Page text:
12 angry men THE STORY UNFOLDS in front of us. The film places us as the audience into the shoes of the different jurors. Forcing us to make tough decisions of character and morality. We’re told very quickly and very efficiently that we’re dealing with a life-and-death situation. The jurors need to sentence a young man being accused of murder; all 12 jurors must come to a unanimous decision if they decide he’s guilty he’s be executed.
All things considered, if the verdict came back guilty the nineteen-year-old man would be sentenced to death by the electric chair. Without delay, the jurors came to their decision and eleven of the twelve jurors voted guilty, but to be able to prosecute the nineteen-year-old man, the jurors needed to be concordant with each other. Nevertheless, the jurors went to a discrete room to discuss whether the nineteen-year-old man was guilty or not. In act II of Twelve Angry Men, Juror #8 discussed with the rest of the jurors as to why he believed that the man was not guilty in his eyes. With the more corroboration that Juror #8 gave, the more jurors began to believe that the man might not be guilty but instead innocent.
In the play Twelve Angry Men by Reginald Rose twelve jurors in a court have to try to decide If a boy is guilty or innocent in the charge of murdering his father. With this we get to see many personalities within all the jurors making them all extermenley different voices being heard the the courtroom. For this assignment we created shapes showing off the personalonalities for three jurors, the twelfth, eighth and third jurors as they all have they different and distinguishable personalities. While juror eight is logical and tries to examine all the evidence thoroughly, juror three is brash and goes against his personal pregidef.nces, strongly sharing all of them to the other jurors. Juror twelve was the one I had watched in the movie, he didn 't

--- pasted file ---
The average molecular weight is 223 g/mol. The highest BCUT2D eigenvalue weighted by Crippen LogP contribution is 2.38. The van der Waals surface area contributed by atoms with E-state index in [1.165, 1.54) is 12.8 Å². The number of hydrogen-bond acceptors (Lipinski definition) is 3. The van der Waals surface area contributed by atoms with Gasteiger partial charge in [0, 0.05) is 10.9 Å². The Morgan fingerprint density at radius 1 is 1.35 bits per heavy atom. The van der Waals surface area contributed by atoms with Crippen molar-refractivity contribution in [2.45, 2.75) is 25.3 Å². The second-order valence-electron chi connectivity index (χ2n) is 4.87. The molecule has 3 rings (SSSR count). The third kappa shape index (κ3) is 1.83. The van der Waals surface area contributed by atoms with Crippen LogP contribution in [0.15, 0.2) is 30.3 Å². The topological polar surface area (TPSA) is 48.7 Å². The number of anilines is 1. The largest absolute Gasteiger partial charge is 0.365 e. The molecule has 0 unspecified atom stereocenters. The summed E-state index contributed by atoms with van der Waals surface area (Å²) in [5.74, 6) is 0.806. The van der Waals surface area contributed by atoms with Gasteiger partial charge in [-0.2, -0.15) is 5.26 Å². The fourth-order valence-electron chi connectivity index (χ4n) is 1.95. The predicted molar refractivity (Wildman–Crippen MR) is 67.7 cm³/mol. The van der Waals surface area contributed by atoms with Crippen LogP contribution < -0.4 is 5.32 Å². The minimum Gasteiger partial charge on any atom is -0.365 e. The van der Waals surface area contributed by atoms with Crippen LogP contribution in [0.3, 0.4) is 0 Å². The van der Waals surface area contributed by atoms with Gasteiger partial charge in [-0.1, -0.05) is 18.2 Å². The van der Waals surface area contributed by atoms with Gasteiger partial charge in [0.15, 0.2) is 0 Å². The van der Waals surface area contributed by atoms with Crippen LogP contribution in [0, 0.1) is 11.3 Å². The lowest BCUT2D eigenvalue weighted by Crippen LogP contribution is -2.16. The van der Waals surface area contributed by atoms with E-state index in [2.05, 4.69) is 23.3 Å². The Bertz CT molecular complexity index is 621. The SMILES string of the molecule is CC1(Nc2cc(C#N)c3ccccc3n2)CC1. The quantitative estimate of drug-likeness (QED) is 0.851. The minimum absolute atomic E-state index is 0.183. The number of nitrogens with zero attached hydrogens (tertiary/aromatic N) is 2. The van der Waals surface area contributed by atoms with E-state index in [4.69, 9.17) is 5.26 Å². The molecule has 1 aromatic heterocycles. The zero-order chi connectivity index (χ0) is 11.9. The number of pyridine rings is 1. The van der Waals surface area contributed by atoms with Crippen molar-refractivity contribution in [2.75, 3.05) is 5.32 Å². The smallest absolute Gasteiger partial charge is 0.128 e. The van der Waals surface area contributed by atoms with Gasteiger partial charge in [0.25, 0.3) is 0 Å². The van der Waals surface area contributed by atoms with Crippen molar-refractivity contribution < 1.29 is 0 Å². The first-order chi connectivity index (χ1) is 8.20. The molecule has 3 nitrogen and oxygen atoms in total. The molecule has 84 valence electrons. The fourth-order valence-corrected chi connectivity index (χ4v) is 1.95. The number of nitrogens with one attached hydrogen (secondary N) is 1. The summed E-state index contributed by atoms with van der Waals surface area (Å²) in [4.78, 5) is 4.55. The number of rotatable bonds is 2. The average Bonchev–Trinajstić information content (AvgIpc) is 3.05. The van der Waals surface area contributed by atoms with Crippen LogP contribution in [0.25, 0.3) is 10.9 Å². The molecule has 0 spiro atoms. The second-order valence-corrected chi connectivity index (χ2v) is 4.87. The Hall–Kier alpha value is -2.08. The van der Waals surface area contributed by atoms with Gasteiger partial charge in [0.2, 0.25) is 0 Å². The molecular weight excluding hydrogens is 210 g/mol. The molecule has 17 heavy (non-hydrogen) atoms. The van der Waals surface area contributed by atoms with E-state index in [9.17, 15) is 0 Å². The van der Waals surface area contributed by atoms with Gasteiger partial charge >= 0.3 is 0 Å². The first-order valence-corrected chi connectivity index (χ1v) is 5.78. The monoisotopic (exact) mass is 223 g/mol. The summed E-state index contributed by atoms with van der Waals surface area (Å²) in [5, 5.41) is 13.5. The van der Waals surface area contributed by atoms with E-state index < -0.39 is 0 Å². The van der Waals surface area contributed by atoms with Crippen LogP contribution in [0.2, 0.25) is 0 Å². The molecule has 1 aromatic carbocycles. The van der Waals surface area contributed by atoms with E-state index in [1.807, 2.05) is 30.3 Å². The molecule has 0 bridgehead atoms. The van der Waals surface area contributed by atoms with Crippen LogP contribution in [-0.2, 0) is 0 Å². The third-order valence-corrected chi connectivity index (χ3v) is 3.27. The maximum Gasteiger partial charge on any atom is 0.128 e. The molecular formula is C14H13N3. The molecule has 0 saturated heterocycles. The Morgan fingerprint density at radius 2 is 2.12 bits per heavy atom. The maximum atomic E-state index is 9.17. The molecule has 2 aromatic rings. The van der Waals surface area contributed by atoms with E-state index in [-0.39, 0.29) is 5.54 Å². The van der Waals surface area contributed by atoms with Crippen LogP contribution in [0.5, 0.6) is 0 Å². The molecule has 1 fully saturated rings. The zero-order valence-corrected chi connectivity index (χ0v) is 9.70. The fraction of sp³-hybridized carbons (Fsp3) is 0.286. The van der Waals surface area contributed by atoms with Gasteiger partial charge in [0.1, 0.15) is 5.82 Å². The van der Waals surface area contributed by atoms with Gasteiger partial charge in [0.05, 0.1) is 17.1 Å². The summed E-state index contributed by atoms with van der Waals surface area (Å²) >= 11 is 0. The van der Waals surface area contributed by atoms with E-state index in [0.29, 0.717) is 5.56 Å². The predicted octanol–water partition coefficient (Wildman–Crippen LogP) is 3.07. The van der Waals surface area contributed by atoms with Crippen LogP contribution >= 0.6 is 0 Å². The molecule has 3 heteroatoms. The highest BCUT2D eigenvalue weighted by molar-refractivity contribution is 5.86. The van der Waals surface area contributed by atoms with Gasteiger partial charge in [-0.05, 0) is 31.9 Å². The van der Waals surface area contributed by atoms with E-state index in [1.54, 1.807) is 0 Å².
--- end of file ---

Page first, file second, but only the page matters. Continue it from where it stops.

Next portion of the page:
The movie “Twelve Angry Men” shows twelve jurors deciding the fate of a teenage boy. All of the jurors can be described differently due to their personalities. In this case, they are being described as shapes. In the diagram shown above, some shapes demonstrate more than one configuration. This is a representation of the multiple layers that make up the personality of people.
Twelve Angry Men “In a criminal trial, they are tasked with the responsibility of deciding based on the facts of the case, whether a person is guilty or not guilty of the offence for which he/she has been charged. The jury must reach its verdict by considering only the evidence introduced in court and the directions of the judge.” The movie twelve angry men set the scene of a typical murder trial of a young man who supposedly murdered his father. Jurors are selected from various backgrounds, cultures and professions. Twelve angry men showed the diversity of people ranging from bankers, poker player, parent and those raised in the not so sophisticated lifestyle of the ghettos. Those men were bestowed the opportunity to deliberate on the fate